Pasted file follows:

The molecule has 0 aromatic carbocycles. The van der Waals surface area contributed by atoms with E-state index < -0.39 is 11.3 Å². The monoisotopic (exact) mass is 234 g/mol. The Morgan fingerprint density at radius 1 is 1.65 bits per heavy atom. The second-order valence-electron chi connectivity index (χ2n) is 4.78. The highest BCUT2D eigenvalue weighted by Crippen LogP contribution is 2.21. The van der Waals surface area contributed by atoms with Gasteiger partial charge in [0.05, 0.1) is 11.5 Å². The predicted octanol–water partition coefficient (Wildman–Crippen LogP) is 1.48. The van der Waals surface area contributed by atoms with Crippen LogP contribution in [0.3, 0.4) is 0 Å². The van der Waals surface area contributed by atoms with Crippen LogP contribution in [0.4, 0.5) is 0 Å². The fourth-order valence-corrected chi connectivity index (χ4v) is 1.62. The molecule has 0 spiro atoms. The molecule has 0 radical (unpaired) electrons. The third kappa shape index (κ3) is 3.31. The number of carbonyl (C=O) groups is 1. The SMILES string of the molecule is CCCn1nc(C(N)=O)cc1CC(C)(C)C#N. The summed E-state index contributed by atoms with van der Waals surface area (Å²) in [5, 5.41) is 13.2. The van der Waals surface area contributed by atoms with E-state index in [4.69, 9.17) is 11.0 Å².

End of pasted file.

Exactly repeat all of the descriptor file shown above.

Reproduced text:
The molecule has 0 aromatic carbocycles. The van der Waals surface area contributed by atoms with E-state index < -0.39 is 11.3 Å². The monoisotopic (exact) mass is 234 g/mol. The Morgan fingerprint density at radius 1 is 1.65 bits per heavy atom. The second-order valence-electron chi connectivity index (χ2n) is 4.78. The highest BCUT2D eigenvalue weighted by Crippen LogP contribution is 2.21. The van der Waals surface area contributed by atoms with Gasteiger partial charge in [0.05, 0.1) is 11.5 Å². The predicted octanol–water partition coefficient (Wildman–Crippen LogP) is 1.48. The van der Waals surface area contributed by atoms with Crippen LogP contribution in [0.3, 0.4) is 0 Å². The van der Waals surface area contributed by atoms with Crippen LogP contribution in [0.4, 0.5) is 0 Å². The fourth-order valence-corrected chi connectivity index (χ4v) is 1.62. The molecule has 0 spiro atoms. The molecule has 0 radical (unpaired) electrons. The third kappa shape index (κ3) is 3.31. The number of carbonyl (C=O) groups is 1. The SMILES string of the molecule is CCCn1nc(C(N)=O)cc1CC(C)(C)C#N. The summed E-state index contributed by atoms with van der Waals surface area (Å²) in [5, 5.41) is 13.2. The van der Waals surface area contributed by atoms with E-state index in [4.69, 9.17) is 11.0 Å².